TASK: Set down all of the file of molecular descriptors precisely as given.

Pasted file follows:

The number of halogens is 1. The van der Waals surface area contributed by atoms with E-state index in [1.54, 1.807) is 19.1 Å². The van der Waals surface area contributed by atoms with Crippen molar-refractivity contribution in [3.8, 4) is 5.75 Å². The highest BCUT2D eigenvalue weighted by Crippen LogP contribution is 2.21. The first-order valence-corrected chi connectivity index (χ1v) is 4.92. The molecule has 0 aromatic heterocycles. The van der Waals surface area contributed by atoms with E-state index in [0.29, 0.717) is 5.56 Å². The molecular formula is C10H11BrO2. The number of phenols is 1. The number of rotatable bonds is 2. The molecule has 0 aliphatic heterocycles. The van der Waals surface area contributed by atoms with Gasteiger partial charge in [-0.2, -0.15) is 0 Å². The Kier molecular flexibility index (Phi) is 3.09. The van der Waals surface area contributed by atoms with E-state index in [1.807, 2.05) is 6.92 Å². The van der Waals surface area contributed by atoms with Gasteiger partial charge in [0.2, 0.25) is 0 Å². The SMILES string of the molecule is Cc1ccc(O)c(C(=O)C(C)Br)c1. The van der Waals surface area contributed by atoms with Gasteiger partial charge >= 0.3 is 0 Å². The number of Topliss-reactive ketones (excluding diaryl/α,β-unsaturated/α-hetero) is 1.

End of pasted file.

The number of halogens is 1. The van der Waals surface area contributed by atoms with E-state index in [1.54, 1.807) is 19.1 Å². The van der Waals surface area contributed by atoms with Crippen molar-refractivity contribution in [3.8, 4) is 5.75 Å². The highest BCUT2D eigenvalue weighted by Crippen LogP contribution is 2.21. The first-order valence-corrected chi connectivity index (χ1v) is 4.92. The molecule has 0 aromatic heterocycles. The van der Waals surface area contributed by atoms with E-state index in [0.29, 0.717) is 5.56 Å². The molecular formula is C10H11BrO2. The number of phenols is 1. The number of rotatable bonds is 2. The molecule has 0 aliphatic heterocycles. The van der Waals surface area contributed by atoms with Gasteiger partial charge in [-0.2, -0.15) is 0 Å². The Kier molecular flexibility index (Phi) is 3.09. The van der Waals surface area contributed by atoms with E-state index in [1.807, 2.05) is 6.92 Å². The van der Waals surface area contributed by atoms with Gasteiger partial charge in [0.2, 0.25) is 0 Å². The SMILES string of the molecule is Cc1ccc(O)c(C(=O)C(C)Br)c1. The van der Waals surface area contributed by atoms with Gasteiger partial charge >= 0.3 is 0 Å². The number of Topliss-reactive ketones (excluding diaryl/α,β-unsaturated/α-hetero) is 1.